As an enterprise class server has to handle a wide range of peripherals for diverse applications, the ability to accept a multitude of expansion boards is important. To satisfy the I/O requirement, a number of peripheral devices compatible with the PCI bus architecture may be arranged on the primary PCI bus with no other PCI buses present; or a number of PCI peripheral devices could be attached to the primary PCI bus or to a number of secondary PCI buses through respective PCI bridges which are connected to the primary PCI bus. Each secondary PCI bus could also have a number of additional PCI buses attached through PCI bridges to it and these tertiary PCI buses could have additional PCI buses attached to them in various combinations. Although the use of secondary and tertiary PCI buses increases the total number of slots available on the server, devices plugged on secondary and tertiary PCI buses suffer delays in communicating with the processors on the host bus as they must negotiate with one or more layers of arbitration to ultimately reach the processor. To partially eliminate this problem, multiple peer-to-peer PCI bridges are supported by a new Pentium Pro™ host bus to provide a modular approach to improving I/O performance. This peer-to-peer arrangement eliminates delays incurred by traversing through one or more levels of arbitration present in the hierarchical arrangement, resulting in higher system performance. However, the peer-to-peer PCI bridge arrangement results in disparate sets of PERR# and SERR# signals. As the PERR# and SERR# signals of the secondary PCI bus operate independent of the respective PERR# and SERR# on the primary PCI bus in a peer-to-peer arrangement, errors occurring on the secondary PCI bus may not be handled in a manner consistent with those occurring on the primary PCI bus. The resulting differences may cause applications to behave differently when error conditions are encountered, depending on the position of the slot upon which the PCI expansion card has been inserted. Thus, to ensure that errors on the primary and the secondary PCI buses are handled robustly and consistently, an apparatus is needed for unifying error signals generated by peripherals located in the secondary and the primary buses before presenting the error signals to the processors. Further, an apparatus is needed for isolating the source of the error signals to extinguish the problems.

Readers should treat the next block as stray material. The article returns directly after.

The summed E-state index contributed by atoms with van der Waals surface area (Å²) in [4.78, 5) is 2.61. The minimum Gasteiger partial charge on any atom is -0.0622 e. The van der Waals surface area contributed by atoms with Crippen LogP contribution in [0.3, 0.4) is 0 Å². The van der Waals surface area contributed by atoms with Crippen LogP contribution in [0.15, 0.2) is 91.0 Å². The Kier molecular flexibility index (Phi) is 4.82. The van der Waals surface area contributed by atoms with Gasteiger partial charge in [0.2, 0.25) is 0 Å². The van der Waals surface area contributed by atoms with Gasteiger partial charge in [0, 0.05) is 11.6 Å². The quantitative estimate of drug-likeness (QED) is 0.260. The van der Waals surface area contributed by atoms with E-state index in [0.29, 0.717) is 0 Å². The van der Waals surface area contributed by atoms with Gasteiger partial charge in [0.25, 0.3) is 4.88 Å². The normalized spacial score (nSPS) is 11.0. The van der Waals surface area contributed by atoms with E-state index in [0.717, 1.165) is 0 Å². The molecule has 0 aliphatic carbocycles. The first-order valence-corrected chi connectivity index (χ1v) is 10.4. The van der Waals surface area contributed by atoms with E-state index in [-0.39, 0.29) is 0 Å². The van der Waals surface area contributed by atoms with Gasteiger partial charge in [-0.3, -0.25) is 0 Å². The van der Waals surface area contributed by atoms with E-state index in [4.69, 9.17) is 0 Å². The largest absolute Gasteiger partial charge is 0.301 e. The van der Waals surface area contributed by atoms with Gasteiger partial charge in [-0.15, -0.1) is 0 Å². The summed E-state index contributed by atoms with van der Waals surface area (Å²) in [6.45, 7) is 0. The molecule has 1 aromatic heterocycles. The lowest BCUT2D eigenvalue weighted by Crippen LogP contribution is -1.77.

An apparatus for handling bus error signals is provided for a computer having a processor, an interrupt controller, and first and second buses which are preferably PCI buses. The first bus has a line for carrying a first type of error signal, preferably a first PERR# error signal, and another line for carrying a second type of error signal, preferably a first SERR# error signal. Similarly, the second bus has a line for carrying the first type of error signal, preferably a second PERR# error signal, and another line for carrying a second SERR# error signal.
The apparatus has a buffer with an input connected to ground, an enable input connected to the second SERR# signal, and an output connected to the first SERR# signal. When the second SERR# signal is asserted, the first SERR# signal is also asserted via the buffer. The output of the first SERR# signal is provided to one input of the interrupt controller which generates a non-maskable interrupt (NMI) signal to the processor.
The apparatus also receives the first and second PERR# signals and logically ORs the signals together to generate a combined PERR# signal. The combined PERR# signal is presented to a register which is clocked by the PCI system clock to synchronize the combined PERR# signal to the PCI clock before presenting the combined PERR# signal to a second input of the interrupt controller. Upon receipt of the combined PERR# signal, the interrupt controller generates another NMI signal to the processor.
Thus, upon receipt of either of the combined SERR# or the PCI clock synchronized PERR#, the interrupt controller generates an interrupt signal, preferably a non-maskable interrupt (NMI) signal, to the processor, causing the processor to execute an interrupt handling routine after completing the current instruction. Upon entry to the interrupt handling routine, the processor reads the interrupt status registers to locate the interrupt error group or groups that generated the interrupt. Next, the processor clears the interrupt enable registers to allow detection of new interrupts. For each group that was associated with the error indication, the processor polls all devices that might have caused the error and takes appropriate corrective actions.